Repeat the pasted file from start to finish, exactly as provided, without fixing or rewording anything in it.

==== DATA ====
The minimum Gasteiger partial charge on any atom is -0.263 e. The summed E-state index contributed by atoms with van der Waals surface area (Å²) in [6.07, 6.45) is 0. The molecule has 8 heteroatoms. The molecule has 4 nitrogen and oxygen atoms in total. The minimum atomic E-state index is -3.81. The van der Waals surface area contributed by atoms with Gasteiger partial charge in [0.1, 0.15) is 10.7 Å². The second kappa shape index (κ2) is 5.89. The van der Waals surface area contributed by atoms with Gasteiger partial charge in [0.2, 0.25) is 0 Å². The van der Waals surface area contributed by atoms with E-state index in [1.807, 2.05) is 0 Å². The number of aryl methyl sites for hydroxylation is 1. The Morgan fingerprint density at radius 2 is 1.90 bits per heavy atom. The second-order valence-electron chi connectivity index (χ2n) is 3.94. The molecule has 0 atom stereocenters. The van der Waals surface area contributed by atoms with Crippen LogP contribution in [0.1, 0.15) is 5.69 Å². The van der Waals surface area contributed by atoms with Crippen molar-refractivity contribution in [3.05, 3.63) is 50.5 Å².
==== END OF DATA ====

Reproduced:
The minimum Gasteiger partial charge on any atom is -0.263 e. The summed E-state index contributed by atoms with van der Waals surface area (Å²) in [6.07, 6.45) is 0. The molecule has 8 heteroatoms. The molecule has 4 nitrogen and oxygen atoms in total. The minimum atomic E-state index is -3.81. The van der Waals surface area contributed by atoms with Gasteiger partial charge in [0.1, 0.15) is 10.7 Å². The second kappa shape index (κ2) is 5.89. The van der Waals surface area contributed by atoms with Gasteiger partial charge in [0.2, 0.25) is 0 Å². The van der Waals surface area contributed by atoms with E-state index in [1.807, 2.05) is 0 Å². The number of aryl methyl sites for hydroxylation is 1. The Morgan fingerprint density at radius 2 is 1.90 bits per heavy atom. The second-order valence-electron chi connectivity index (χ2n) is 3.94. The molecule has 0 atom stereocenters. The van der Waals surface area contributed by atoms with Crippen LogP contribution in [0.1, 0.15) is 5.69 Å². The van der Waals surface area contributed by atoms with Crippen molar-refractivity contribution in [3.05, 3.63) is 50.5 Å².